Child and infant deaths were common. We believe the burial ground was first used to bury two grandchildren of Andrew (Senior). They both died in March, 1842 - Isabella (age five years) and James (age four years). During the following nine years, their parents, Margaret and Andrew (Junior), buried three more of their children (ages one, three and five years). The 1851-1852 census shows one of them died of “consumption” (ie tuberculosis).
That same year, on August 11, 1842, their 19-year-old cousin was buried with them. John Johnson, Missionary Priest of Hull’s St. James Anglican Church, recorded a Blackburn family burial later in 1842, “Andrew, son of Robert Blackburn of Hull late of Scotland and Robina his wife was buried by me in the burial ground near the Gatineau River this eleventh day of August 1842 aged 19 years.”
A tragic accident took the life of twenty-three-year-old John Knox Blackburn. He was buried here in 1907 (unmarked grave). He was crushed between two railway cars while working as a fireman for the Canadian Pacific Railway after only four weeks on the job. He was not married but supported his dependent mother. Coincidentally, he had just signed an insurance policy before his departure by train for his fatal trip.
Andrew Blackburn arrived in Canada from Scotland in 1829 with his sons Andrew (Junior) and David. They travelled north along the east side of the Gatineau River, six miles upriver from the only other settlers (the Wright family). Andrew and his family were Cantley’s first settlers, the first people to build their home and clear their farmland in the Cantley wilderness.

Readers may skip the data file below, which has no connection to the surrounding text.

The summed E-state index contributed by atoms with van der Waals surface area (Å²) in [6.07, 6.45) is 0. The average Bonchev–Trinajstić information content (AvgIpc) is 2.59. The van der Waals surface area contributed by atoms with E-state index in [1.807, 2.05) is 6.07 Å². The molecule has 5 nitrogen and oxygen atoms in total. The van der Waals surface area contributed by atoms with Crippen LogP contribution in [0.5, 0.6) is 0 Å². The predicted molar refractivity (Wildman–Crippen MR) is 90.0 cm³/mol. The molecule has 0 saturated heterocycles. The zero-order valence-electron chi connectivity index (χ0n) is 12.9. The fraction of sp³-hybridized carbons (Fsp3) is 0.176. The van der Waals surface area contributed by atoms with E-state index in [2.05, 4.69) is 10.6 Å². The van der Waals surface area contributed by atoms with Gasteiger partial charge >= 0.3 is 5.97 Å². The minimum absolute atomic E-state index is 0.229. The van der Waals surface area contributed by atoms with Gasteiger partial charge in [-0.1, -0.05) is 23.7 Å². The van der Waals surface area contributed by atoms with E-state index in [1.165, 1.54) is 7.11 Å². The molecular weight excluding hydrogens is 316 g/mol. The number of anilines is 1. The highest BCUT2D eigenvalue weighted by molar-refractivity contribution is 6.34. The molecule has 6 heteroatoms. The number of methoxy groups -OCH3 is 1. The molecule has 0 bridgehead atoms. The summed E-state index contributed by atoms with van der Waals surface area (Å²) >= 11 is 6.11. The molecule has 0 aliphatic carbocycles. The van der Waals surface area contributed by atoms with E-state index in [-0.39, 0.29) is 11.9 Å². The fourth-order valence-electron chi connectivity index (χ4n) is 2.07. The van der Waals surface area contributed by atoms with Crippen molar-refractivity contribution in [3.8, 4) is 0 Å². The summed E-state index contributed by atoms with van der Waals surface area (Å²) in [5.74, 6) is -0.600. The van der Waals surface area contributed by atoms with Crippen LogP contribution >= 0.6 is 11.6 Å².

His other son, John, arrived with Andrew’s wife Isabella Lennox in 1830, the same year Andrew worked on the first timber float down the Gatineau River. Within a few years, the family grew into four separate households. The Blackburn land extended to the opposite shore of the Gatineau River in Chelsea where Andrew (Junior) settled. David inherited the original Cantley farm. John moved to Chelsea. His son Lennox inherited the north section of the original Cantley farm.
All three surviving Cantley cemeteries are historic. All deserve respect and protection so they can serve as historic memorials for current and future generations.
Today, Cantley’s two active cemeteries reveal clues about local history and the people who once lived here. You are welcome to visit.
Before church cemeteries were established, family burial grounds were made in a small section of family farmland designated to bury loved ones. Except for the Blackburn Cemetery, none of these plots remains today in Cantley. We know that Cantley’s Smith and the Brown family farms also had family burial grounds.
Evidence indicates Cantley’s first known human burial was on June 2, 1836. John Smith and Jane McClelland’s eldest son died tragically in a brush fire while clearing land on the family farm. He was the first buried in the family burial ground which was used for family interments until 1874.
In 1844, the James Brown family established their burial ground to bury 3-year-old daughter Judith and several other family members thereafter. By 1870 the family acquired another 100 acres where they established a second Brown burial ground. Thomas Brown was the last buried there in 1910.